AMERICAN BID FOR GIBSON: WHAT'S IN THE CARDS?

CLEVELAND -- The pending acquisition of Cincinnati-based Gibson Greetings by American Greetings, based here, has some in the supermarket industry weighing the pros and cons.There are retailers and wholesalers who believe the move should have a positive effect on supermarket greeting cards. They view the proposed acquisition as a way to put a new spin on supermarket greeting-card racks with expanded

CLEVELAND -- The pending acquisition of Cincinnati-based Gibson Greetings by American Greetings, based here, has some in the supermarket industry weighing the pros and cons.

There are retailers and wholesalers who believe the move should have a positive effect on supermarket greeting cards. They view the proposed acquisition as a way to put a new spin on supermarket greeting-card racks with expanded variety.

"It's a very positive move and the best thing that could have happened," said Charles Yahn, vice president of general merchandise at Associated Wholesalers, York, Pa.

Others, however, are not so sure. Dave Lynam, nonfood buyer for Harding's Friendly Markets, Plainwell, Mich., said the buyout would leave only two major players supplying social-expression products. "I'm not excited about the fact that there will be fewer manufacturers out there," he said. And, despite its "standing as the third player in greeting cards, Gibson kept the other manufacturers on their toes."

American would acquire Gibson for about $162 million in stock in a deal that would unite the second- and third-largest U.S. greeting-card makers behind Kansas City, Mo.-based Hallmark Cards. American is to pay $10.25 a share for each of Gibson's 15.8 million shares. The companies signed a definitive agreement and their boards have approved the deal but await regulatory approval.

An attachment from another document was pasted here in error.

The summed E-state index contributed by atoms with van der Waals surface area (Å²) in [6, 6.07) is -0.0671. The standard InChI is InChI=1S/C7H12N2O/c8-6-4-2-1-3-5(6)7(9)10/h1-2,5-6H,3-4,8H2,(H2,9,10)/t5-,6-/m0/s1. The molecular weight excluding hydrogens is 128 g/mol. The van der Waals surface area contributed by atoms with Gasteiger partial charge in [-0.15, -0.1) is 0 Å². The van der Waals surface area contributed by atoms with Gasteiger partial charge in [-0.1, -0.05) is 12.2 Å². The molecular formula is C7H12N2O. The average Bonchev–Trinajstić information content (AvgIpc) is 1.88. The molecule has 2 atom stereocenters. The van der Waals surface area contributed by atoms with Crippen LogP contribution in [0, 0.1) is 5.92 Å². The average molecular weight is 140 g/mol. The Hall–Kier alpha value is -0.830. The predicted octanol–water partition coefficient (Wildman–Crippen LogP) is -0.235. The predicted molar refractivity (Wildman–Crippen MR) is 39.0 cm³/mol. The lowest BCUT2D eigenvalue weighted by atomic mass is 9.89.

Gibson's stock has been in an almost year-long decline, and acquiring the card maker should help American expand its U.S. and international greeting-card business and its electronic-marketing operation, said Morry Weiss, chairman and chief executive officer of American Greetings.

"In spite of all the problems that we had heard, Gibson took good care of our stores," said Yahn, adding, "it was a company staggering, and now they are part of a strong franchise. This just has to be better for the future for us."

American Greetings, which intends to retain the Gibson name, said it expects the proposed acquisition to result in ongoing revenues of about $225 million and annual cost-savings of at least $50 million.

Gibson is the exclusive supplier of greeting cards and related social-expression products to Associated's retailers, where -- under the Gibson card program at some 112 of Associated's retailers -- "card sales were up." Once the sale is completed, Yahn looks forward to American Greetings incorporating some Gibson cards into its product lineup.

Lynam, too, expects his American Greetings card centers to reflect some Gibson selections once the ink on the agreement is dry. He sees this as a potential benefit. Despite the dwindling number of suppliers, "I'm certain American will incorporate some better Gibson items," he said. "I would suspect that will be a plus for the department."

Frank O'Connell, Gibson's chairman and CEO, said the company "is happy American Greetings values the 150-year heritage of Gibson and the value of our brand in the marketplace."

Still, Lynam added that while he has "some respect for Gibson and in what [its products] can do for us, in terms of industrywide, I just see fewer supplier options all the time."